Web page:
What sets the latest groups apart from previous generations is that “these folks are very sophisticated, they have all the tools, have the resources, and have the motivation to do what they are doing; and they are very patient in what they are doing,” he says.

While acknowledging that these state-sponsored hacker groups have historically gone after pharmaceutical information, he notes that there is valuable information on the health care provider side, in terms of cutting-edge clinical techniques or managing information in the clinical environment. There is also the added benefit in gaining access to a treasure trove of patient information.

McMillan says the methods of gaining access have evolved, from attacking networks, and once they were hardened, to attacking applications and now, users. “Hackers are no different than any other criminal element,” McMillan says. “They don’t want to get caught. One of the principles of not getting caught is to find the least obtrusive way into a target. What they have learned is to look at all of the social media that we now have.” He adds that they target the average user, who may be gullible, or not paying attention to what he or she is clicking on.

Like UPMC, CynergisTek has developed a mock-phishing platform for its clients, which is tailored to health care organizations. McMillan says the average hit rate is 20 to 40 percent. Of those, about 20 percent have actually filled out a form asking for their credentials. Preventing access through basic means is important. Once hackers gain access to the network, sophisticated attackers consolidate their position inside the network and begin to download software to sniff out other passwords.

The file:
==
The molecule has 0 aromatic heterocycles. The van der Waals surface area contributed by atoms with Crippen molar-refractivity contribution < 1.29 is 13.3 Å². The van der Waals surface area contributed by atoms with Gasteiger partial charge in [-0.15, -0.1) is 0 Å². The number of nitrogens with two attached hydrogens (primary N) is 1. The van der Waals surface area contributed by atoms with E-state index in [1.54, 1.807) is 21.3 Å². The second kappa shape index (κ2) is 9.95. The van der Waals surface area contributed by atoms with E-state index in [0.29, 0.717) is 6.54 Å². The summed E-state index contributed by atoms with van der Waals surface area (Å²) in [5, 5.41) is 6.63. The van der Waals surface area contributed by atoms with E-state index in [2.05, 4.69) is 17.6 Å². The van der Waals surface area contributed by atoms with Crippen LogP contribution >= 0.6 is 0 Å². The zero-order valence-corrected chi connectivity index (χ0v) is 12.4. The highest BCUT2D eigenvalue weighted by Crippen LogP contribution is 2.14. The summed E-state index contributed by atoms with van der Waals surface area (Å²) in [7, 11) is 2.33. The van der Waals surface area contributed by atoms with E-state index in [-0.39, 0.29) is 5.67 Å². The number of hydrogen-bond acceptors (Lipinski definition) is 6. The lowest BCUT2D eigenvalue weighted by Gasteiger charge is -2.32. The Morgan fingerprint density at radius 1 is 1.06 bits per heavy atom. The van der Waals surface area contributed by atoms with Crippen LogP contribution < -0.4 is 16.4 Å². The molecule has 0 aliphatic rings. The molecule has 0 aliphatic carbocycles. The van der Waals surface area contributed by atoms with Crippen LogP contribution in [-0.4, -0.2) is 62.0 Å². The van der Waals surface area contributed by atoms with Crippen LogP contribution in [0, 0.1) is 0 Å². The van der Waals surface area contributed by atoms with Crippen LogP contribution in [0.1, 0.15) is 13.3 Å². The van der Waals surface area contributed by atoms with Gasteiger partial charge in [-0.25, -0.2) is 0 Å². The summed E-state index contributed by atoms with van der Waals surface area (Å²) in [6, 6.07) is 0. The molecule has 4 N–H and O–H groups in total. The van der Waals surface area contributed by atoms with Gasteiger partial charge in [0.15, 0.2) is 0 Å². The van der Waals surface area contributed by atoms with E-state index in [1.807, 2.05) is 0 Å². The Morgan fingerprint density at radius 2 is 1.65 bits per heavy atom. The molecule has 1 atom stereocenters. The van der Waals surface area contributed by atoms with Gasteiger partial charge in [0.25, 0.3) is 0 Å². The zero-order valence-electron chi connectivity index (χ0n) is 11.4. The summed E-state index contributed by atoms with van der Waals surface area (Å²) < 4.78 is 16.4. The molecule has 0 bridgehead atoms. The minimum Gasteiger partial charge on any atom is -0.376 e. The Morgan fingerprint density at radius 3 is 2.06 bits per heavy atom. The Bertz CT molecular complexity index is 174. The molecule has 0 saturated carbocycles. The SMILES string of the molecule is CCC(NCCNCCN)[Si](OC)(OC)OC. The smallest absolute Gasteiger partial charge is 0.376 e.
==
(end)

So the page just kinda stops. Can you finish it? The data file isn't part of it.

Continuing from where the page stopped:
One of the things that CynergisTek recommends is that all user IDs and passwords should always be passed inside the network encrypted, so they are harder to get at. Also, people who have administrative privileges should have a second factor of authentication.

Yet even encryption is not a 100-percent effective answer, McMillan says. Even if a customer such as Anthem had encrypted all of its data, once a hacker gains access into the system or an account where they could log in as a legitimate user, it decrypts the data. That’s the level of sophistication that marks the difference in the most recent high-profile incidents, he says.

McMillan says any organization can be hacked, and many probably have been already but are just not aware of it. He says that many organizations in health care, not just smaller ones, are very susceptible to attacks by skillful and motivated hackers. “Certainly those that have not done the things they should do — and there are a lot of them that haven’t — are going to be more susceptible than others. And if they can take down an Anthem, they can take down a regional hospital that has very little security,” he says.